This is not about whether there is such a thing as a literal social contract. The phrase has always been a metaphor, and an imprecise one since it was first invoked by Enlightenment-era thinkers trying to sort through a rationale for collective practice of some sort.
It’s easy enough to regard the social contact not as explicit but implied, evolved, and organic to the public mind. At the most intuitive level, we can think of it as a widely shared understanding of mutual obligation, a tie that binds, and also the exchange relationship between society and state. The bare minimum idea of a social contract is to seek out widespread security, thriving, and peace for as many members as possible.
No matter how narrow or broad you understand that phrase, it includes most fundamentally the shared expectations of what government should and should not do. Above all else, it means protecting the public from violent attack and hence defending the rights and liberties of the people against imposition on person, public or private.
The reality today is that the social contract is broken in nations all over the world. This concerns the widespread failure of social welfare, health systems, and sound money. It includes the medical conscription called vaccine mandates. It impacts on mass migration as well as crime, and many other issues as well. Systems are failing the world over with ill health, low growth, inflation, rising debt, and widespread insecurity and distrust.
Let us consider the most shocking case in the news: the mind-boggling failure on the part of the Israeli government to protect its citizens against hostile elements just across its border. A revealing news article in the New York Times explains the aftermath. It includes:
“a total breakdown of trust between the citizens and the state of Israel, and a collapse of everything Israelis believed in and relied on. Initial assessments point to an Israeli intelligence failure before the surprise attack, the failure of a sophisticated border barrier, the military’s slow initial response and a government that seems to have busied itself with the wrong things and now appears largely absent and dysfunctional.”
Moreover: “Public fury at the government has been compounded by Mr. Netanyahu’s refusal so far to openly accept any responsibility for the Oct. 7 disaster.”
Nahum Barnea, a prominent Israeli commentator, put it this way: “We are mourning for those who were murdered, but the loss does not end there: It is the state that we lost.”
True, there has been very little discussion of this terrible topic and understandably so. Israel at its base, as a project and history, is a promise of security for the Jewish people. That is the core of it all. If it fails here, it fails everywhere.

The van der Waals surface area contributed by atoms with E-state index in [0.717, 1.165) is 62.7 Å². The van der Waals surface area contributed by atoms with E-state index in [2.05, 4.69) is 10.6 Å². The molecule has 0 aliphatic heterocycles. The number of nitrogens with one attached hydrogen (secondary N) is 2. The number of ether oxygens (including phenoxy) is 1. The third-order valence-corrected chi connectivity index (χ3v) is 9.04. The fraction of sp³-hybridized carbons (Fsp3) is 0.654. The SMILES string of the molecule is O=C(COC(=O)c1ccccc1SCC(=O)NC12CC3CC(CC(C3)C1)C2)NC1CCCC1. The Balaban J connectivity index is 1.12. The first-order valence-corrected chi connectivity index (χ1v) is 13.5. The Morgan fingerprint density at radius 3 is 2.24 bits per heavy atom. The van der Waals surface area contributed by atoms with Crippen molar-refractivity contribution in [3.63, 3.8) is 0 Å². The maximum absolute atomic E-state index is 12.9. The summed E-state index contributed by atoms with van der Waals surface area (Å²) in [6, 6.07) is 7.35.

After all, the attacks from Hamas were extremely well planned over two or perhaps three years. Where was the famed Israeli intelligence? How is it possible that it could have failed in so many ways that end in unspeakable mayhem and murder, even to the point that Israel itself is hamstrung in its response by the existence of so many hostages?
It’s utterly heartbreaking, not only for the loss of life but also for the loss of shared trust that this nation depends on so foundationally.
So what is the answer? Part of the answer is that 3.5 years ago, the Israeli government turned its attention to chasing down a virus as a national priority. It wasn’t only social distancing and business closures. It was contact tracing, mass testing, and masking. The vaccine mandates in the country were some of the most coercive and universal in the world.
Almost immediately at the onset of the crisis, the Israeli government maxed out stringencies, going further than the US. Nearly a year later, they grew even tighter, only relaxing a full year later.
As Sunetra Gupta pointed out early on, this was already a near-universal violation of the social contract on how to handle infectious disease. In nearly every nation, we had rules of isolation to protect workers in some classes while workers in other classes were shoved in front of the virus.
This contradicted all modern public-health practice, which had long eschewed dividing classes this way. The theory of the past is that infectious disease is a burden shared socially with special efforts to protect the vulnerable – based not on class, race, and access, but on traits of the human experience shared by everyone.
The warnings poured in from dissident scientists from the very onset – even dating back a decade and a half earlier – that anything like a lockdown would wreck trust in public health, respect for science, and confidence in government institutions and those allied with them. That is precisely what has happened the world over.